Class of 2019, Welcome to the PCT Southern Terminus

Imagine learning about a challenge that somehow calls to you. It might be a mountain you’d like to climb, a sea you’d like to sail, a trail you’d like to hike. You research, study, plan and execute. You make arrangements, your life is changed, career perhaps put on hold, relationships interrupted. But that challenge is before you, like a beacon. It becomes your cause. You work toward it. And the day to set forth is finally upon you.


As the PCT Southern Terminus hosts for the 2019 season, we are fortunate enough to see hikers who dreamed of a challenge on the Pacific Crest Trail. They have worked for this moment of arriving at the Southern Terminus. This is the traditional trailhead for the northbound thru-hikers. Some come by bus or a hired car, some are dropped off by trail angels, friends or parents; and some of those parents are in tears, scared of the dangers they fear may lay ahead for their child. Some come to solo, some will hike with friends. It seems to us that even strangers make friends quickly. They mostly all have smiles on their faces. Some admit nervousness but everyone seems excited. Many take in the scene and linger and take pictures for up to an hour. Others take a quick selfie and walk directly to the trail, determination already set in.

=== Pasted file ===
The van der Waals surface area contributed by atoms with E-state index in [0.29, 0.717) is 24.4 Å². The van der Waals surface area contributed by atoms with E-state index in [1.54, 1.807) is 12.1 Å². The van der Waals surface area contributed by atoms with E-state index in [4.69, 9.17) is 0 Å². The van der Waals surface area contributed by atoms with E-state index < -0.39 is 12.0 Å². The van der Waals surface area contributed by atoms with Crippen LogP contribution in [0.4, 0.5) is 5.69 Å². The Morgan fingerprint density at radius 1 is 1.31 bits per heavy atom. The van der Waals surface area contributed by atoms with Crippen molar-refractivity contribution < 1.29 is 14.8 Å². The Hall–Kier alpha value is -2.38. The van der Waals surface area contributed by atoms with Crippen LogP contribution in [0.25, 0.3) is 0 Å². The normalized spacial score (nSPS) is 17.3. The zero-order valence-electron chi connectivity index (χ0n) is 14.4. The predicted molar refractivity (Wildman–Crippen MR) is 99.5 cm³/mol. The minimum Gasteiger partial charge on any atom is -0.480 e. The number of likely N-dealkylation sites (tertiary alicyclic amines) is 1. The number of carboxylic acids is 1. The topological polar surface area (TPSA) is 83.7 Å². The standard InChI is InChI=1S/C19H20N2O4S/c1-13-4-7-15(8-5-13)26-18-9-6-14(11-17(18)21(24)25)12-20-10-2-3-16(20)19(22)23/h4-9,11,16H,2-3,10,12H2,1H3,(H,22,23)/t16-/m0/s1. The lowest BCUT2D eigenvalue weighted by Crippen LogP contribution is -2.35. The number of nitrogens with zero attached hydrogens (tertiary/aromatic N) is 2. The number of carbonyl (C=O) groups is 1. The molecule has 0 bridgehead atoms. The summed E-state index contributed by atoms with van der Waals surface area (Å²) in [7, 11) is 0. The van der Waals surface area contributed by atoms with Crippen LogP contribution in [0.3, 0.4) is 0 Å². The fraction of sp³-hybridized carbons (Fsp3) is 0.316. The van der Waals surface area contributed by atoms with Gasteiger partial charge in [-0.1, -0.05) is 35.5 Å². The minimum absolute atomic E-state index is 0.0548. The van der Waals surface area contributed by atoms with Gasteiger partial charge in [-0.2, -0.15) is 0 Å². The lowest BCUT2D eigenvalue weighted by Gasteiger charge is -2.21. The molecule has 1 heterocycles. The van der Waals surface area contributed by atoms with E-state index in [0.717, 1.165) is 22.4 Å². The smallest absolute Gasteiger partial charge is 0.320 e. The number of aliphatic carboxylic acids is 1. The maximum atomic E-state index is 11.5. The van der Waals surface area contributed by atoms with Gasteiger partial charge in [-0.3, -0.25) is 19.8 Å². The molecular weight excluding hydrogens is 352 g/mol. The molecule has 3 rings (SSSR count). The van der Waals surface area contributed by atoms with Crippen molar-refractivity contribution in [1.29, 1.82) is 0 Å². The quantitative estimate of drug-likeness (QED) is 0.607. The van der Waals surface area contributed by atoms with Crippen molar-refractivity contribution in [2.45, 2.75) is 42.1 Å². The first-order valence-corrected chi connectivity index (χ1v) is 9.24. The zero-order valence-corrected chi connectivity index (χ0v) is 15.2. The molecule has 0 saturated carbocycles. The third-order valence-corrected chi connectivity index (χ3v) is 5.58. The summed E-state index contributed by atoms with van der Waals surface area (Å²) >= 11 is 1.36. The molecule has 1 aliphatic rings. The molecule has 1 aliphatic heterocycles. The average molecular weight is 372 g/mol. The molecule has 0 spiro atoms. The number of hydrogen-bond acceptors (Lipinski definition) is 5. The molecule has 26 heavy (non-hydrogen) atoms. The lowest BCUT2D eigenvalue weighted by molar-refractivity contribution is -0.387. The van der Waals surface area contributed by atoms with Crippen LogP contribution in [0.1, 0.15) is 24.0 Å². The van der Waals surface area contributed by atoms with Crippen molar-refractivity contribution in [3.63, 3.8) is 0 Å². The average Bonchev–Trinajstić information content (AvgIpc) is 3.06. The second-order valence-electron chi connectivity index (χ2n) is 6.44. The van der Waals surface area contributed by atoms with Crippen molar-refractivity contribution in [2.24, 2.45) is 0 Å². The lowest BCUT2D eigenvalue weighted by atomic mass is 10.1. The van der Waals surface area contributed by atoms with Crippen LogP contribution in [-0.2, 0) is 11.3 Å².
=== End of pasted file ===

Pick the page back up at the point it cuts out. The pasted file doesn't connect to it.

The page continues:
It’s exciting to see the hikers leave. Each time someone takes off, we think he or she takes a little piece of us as we wish we, too, could be on the trail. But hosting at the Southern Terminus gives us a great opportunity to be part of so many people’s incredible experiences. They are engaging in a challenge they once could only dream about.


Getting just the right picture is serious business for PCT thru-hikers. Many of the hikers will linger for an hour taking shots that capture the moment, embracing the magic.